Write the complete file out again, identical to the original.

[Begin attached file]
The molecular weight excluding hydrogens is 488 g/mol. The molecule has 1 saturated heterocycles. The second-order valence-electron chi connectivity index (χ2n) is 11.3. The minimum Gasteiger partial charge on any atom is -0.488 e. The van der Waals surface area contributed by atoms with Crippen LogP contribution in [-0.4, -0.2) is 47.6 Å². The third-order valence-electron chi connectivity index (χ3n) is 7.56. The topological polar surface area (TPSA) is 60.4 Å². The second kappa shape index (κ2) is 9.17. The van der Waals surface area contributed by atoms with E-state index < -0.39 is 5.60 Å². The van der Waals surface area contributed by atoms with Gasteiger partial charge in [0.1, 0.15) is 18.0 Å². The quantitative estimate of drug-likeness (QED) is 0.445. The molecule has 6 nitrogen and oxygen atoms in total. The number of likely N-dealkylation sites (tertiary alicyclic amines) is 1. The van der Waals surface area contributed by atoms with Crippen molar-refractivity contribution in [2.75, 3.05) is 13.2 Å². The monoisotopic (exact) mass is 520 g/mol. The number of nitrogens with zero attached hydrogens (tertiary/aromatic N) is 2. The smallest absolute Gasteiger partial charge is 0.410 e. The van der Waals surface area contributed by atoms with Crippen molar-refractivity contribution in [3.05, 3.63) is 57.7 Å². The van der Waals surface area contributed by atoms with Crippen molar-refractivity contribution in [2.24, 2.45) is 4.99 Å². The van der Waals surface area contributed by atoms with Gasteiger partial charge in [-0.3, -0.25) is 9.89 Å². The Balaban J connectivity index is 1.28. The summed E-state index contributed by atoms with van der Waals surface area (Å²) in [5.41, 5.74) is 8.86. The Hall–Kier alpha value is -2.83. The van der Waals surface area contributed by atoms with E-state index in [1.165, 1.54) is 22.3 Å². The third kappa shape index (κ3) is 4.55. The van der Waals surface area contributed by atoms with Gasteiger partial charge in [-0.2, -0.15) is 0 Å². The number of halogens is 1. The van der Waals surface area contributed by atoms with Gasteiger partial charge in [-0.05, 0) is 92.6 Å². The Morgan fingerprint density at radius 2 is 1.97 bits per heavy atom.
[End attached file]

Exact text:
The molecular weight excluding hydrogens is 488 g/mol. The molecule has 1 saturated heterocycles. The second-order valence-electron chi connectivity index (χ2n) is 11.3. The minimum Gasteiger partial charge on any atom is -0.488 e. The van der Waals surface area contributed by atoms with Crippen LogP contribution in [-0.4, -0.2) is 47.6 Å². The third-order valence-electron chi connectivity index (χ3n) is 7.56. The topological polar surface area (TPSA) is 60.4 Å². The second kappa shape index (κ2) is 9.17. The van der Waals surface area contributed by atoms with E-state index < -0.39 is 5.60 Å². The van der Waals surface area contributed by atoms with Gasteiger partial charge in [0.1, 0.15) is 18.0 Å². The quantitative estimate of drug-likeness (QED) is 0.445. The molecule has 6 nitrogen and oxygen atoms in total. The number of likely N-dealkylation sites (tertiary alicyclic amines) is 1. The van der Waals surface area contributed by atoms with Crippen molar-refractivity contribution in [2.75, 3.05) is 13.2 Å². The monoisotopic (exact) mass is 520 g/mol. The number of nitrogens with zero attached hydrogens (tertiary/aromatic N) is 2. The smallest absolute Gasteiger partial charge is 0.410 e. The van der Waals surface area contributed by atoms with Crippen molar-refractivity contribution in [3.05, 3.63) is 57.7 Å². The van der Waals surface area contributed by atoms with Crippen molar-refractivity contribution in [2.24, 2.45) is 4.99 Å². The van der Waals surface area contributed by atoms with Gasteiger partial charge in [-0.3, -0.25) is 9.89 Å². The Balaban J connectivity index is 1.28. The summed E-state index contributed by atoms with van der Waals surface area (Å²) in [5.41, 5.74) is 8.86. The Hall–Kier alpha value is -2.83. The van der Waals surface area contributed by atoms with E-state index in [1.165, 1.54) is 22.3 Å². The third kappa shape index (κ3) is 4.55. The van der Waals surface area contributed by atoms with Gasteiger partial charge in [-0.2, -0.15) is 0 Å². The number of halogens is 1. The van der Waals surface area contributed by atoms with Gasteiger partial charge in [-0.05, 0) is 92.6 Å². The Morgan fingerprint density at radius 2 is 1.97 bits per heavy atom.